Kiltubrid born publican charged with bribing New York official

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Leitrim-born publican, owner of some of New York City’s best-known Irish bars, was among dozens of people charged this week with corruption for paying bribes to city building inspectors and clerks.

Leitrim-born publican, owner of some of New York City’s best-known Irish bars, was among dozens of people charged this week with corruption for paying bribes to city building inspectors and clerks.

Frank Dwyer (62), owner of pubs including Jack Demsey’s Bar and McHale’s Bar, was arrested, arraigned and released without bail on Tuesday, February 10th.

He is accused of bribing a Department of Buildings official in return for favours relating to his properties in midtown Manhattan.

According to court papers filed by Manhattan district attorney Cyrus Vance Jr with the New York State Supreme Court, Mr Dwyer is alleged to have paid for a summer course for the daughter of Donald O’Connor (44), chief of development for Manhattan construction.

In exchange, Mr O’Connor is accused of expediting the removal of Department of Buildings violations and helping Mr Dwyer obtain certificate of occupancies on his properties among other undisclosed favours.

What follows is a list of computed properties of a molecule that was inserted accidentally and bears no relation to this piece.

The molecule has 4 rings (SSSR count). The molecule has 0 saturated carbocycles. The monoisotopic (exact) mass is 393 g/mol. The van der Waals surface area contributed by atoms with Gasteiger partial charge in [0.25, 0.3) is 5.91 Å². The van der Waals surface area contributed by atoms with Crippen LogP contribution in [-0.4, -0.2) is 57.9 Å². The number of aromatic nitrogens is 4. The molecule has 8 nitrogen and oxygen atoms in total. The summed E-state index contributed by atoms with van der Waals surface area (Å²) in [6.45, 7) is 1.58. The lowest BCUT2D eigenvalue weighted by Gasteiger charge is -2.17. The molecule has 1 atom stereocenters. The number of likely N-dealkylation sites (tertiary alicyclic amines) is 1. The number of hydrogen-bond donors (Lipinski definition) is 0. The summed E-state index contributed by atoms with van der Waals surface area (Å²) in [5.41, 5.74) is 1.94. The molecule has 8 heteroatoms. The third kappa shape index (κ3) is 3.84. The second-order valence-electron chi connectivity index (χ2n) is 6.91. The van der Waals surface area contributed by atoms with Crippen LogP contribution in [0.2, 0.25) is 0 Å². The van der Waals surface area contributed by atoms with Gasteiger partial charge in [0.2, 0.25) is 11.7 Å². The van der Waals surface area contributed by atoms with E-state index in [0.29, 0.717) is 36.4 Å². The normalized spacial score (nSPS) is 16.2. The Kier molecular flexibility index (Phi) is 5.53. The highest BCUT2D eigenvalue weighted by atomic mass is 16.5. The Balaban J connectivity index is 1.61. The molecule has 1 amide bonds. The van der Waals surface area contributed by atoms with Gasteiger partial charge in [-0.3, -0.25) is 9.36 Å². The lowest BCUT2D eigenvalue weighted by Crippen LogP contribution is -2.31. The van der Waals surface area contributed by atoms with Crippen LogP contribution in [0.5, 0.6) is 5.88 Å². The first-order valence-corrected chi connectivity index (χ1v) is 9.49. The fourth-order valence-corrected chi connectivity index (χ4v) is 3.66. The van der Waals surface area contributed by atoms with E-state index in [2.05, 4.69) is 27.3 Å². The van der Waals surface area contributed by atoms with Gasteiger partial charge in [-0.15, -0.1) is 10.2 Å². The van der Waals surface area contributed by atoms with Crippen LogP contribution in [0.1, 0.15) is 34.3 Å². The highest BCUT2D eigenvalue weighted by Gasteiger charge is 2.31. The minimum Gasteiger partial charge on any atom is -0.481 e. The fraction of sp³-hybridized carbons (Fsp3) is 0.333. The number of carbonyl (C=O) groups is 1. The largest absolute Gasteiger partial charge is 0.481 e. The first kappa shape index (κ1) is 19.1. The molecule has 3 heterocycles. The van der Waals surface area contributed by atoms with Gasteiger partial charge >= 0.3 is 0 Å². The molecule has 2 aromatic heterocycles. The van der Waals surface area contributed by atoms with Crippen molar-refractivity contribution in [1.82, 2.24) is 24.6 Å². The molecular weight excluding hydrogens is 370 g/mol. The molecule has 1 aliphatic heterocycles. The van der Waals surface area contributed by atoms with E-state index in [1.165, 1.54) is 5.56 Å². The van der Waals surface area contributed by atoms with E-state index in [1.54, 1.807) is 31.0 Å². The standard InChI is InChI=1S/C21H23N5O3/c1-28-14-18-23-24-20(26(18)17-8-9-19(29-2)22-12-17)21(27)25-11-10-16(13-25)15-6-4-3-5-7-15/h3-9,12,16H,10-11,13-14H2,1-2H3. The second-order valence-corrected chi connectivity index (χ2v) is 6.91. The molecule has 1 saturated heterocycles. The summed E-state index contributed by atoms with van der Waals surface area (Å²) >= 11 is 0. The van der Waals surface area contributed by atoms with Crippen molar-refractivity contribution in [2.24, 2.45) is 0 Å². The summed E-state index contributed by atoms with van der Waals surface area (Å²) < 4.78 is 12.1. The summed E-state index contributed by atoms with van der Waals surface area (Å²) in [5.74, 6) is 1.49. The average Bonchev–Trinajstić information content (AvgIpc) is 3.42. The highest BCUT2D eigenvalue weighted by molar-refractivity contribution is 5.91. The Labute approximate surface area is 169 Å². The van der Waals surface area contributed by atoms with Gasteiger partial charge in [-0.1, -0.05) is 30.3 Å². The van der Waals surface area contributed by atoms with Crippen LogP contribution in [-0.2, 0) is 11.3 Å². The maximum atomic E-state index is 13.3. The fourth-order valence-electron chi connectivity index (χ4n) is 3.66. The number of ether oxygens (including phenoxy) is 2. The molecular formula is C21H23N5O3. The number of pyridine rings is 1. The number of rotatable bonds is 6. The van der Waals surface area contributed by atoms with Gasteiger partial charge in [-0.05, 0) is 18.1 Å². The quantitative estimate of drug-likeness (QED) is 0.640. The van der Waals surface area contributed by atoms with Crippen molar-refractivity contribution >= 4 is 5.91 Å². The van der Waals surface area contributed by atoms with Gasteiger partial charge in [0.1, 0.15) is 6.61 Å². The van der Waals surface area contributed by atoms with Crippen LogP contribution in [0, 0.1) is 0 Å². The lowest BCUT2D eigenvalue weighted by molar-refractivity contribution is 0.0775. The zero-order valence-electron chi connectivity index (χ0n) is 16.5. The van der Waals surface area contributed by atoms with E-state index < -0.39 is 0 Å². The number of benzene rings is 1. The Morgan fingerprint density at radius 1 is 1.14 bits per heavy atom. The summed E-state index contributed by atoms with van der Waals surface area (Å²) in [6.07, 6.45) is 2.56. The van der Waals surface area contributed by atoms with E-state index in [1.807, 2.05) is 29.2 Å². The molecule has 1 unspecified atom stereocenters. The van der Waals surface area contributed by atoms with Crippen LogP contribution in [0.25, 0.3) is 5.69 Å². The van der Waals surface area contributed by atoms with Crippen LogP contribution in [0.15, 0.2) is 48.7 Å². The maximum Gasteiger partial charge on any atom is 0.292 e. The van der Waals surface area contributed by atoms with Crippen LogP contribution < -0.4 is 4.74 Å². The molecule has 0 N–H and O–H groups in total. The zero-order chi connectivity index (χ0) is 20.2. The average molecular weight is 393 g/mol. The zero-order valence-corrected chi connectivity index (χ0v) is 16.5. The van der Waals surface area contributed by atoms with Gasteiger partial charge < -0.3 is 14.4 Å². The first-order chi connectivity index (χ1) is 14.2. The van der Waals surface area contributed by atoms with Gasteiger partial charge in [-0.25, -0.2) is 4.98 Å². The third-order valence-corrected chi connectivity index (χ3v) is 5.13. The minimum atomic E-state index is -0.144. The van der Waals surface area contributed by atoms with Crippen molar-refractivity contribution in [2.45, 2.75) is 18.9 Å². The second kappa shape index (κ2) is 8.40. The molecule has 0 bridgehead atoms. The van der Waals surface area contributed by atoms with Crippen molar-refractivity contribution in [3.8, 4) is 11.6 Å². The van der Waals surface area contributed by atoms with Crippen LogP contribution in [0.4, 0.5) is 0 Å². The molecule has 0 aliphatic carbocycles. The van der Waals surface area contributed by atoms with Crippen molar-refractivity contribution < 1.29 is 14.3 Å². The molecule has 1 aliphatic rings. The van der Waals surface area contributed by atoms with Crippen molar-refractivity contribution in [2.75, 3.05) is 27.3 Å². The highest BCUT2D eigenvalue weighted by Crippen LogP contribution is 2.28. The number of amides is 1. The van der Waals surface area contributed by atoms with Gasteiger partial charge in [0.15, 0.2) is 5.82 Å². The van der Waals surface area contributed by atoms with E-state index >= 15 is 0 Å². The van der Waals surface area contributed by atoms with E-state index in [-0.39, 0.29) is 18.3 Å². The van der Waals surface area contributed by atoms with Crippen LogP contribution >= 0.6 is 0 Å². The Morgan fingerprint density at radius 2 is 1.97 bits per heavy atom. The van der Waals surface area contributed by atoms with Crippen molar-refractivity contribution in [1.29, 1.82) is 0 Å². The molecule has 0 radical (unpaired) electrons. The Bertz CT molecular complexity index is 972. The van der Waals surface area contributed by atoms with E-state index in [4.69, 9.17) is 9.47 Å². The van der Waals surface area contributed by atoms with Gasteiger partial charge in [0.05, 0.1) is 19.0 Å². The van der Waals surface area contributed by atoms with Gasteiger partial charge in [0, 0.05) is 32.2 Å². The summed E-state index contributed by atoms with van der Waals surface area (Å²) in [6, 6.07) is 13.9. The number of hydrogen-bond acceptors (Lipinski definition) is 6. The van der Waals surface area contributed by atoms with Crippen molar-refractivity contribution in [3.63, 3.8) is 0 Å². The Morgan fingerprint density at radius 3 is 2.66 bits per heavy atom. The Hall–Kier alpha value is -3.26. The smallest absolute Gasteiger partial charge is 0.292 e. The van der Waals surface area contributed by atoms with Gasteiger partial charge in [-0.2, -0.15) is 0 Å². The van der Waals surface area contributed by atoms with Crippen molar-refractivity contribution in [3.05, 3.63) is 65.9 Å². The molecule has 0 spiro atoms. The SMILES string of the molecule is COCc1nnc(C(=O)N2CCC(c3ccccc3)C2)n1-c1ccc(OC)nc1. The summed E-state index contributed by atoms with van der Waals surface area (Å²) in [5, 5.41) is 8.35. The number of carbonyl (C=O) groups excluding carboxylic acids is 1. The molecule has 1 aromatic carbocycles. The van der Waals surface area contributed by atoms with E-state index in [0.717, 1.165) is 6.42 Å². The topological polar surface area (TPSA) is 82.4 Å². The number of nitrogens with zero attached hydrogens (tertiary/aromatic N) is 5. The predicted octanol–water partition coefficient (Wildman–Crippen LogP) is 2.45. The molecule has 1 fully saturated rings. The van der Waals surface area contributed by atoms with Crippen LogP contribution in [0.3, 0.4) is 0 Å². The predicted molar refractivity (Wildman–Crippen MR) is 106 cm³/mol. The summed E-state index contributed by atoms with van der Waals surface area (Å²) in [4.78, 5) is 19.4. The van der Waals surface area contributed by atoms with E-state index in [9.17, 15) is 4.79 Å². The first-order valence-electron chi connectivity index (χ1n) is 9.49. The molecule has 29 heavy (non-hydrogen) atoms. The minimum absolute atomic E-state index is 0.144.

The two men were among a number of city officials and property owners in New York’s booming property market to be charged in a crackdown by prosecutors following a near two-year investigation.

Mr Dwyer, who emigrated to the US from Kiltubrid, Co Leitrim in 1972, has been charged with bribery and giving unlawful gratuities.

The Leitrim builder-turned publican also owns the Playwright Tavern, Legends Bar, McGee’s Pub, Connolly’s Pub and Hurley’s Saloon near the Rockefeller Centre in Manhattan, as well as bars in Palm Beach, Florida and New Orleans, Louisiana.

A woman answering the phone at Mr Dwyer’s offices of Dwyer Fitzpatrick Allied Management in Manhattan said that he would not be making any comment.

His lawyer, Aaron Mysliwiec, did not reply to an email seeking comment.

Prosecutors claim that the alleged bribery scheme between Mr O’Connor and Mr Dwyer had existed since at least March 2014 and until September 2014.

Details of intercepted phone calls between them and between Mr O’Connor and Cheryl Lies (57), an office manager at the department, submitted with the court, purport to show the scheme in operation.

Mr O’Connor asked Ms Lies to set up last-minute appointments with the borough commissioner and in return solicited a free night at Mr Dwyer’s hotel, French Quarters Guest Apartments near Times Square, for her, according to prosecutors.

In another wiretapped conversation, Mr O’Connor tells Mr Dwyer that he needed money for a summer course for his daughter.

“I gotta come up with three, three bills, three grand, within the next two weeks cause she has to have it paid to get accepted,” he told the Irish-born publican during a phone call. Prosecutors allege that a payment by Mr Dwyer to Mr O’Connor is corroborated by surveillance and a ledger found in Mr Dwyer’s office that documents a “$3,000” payment to the city buildings official. (courtesy of Irish Times).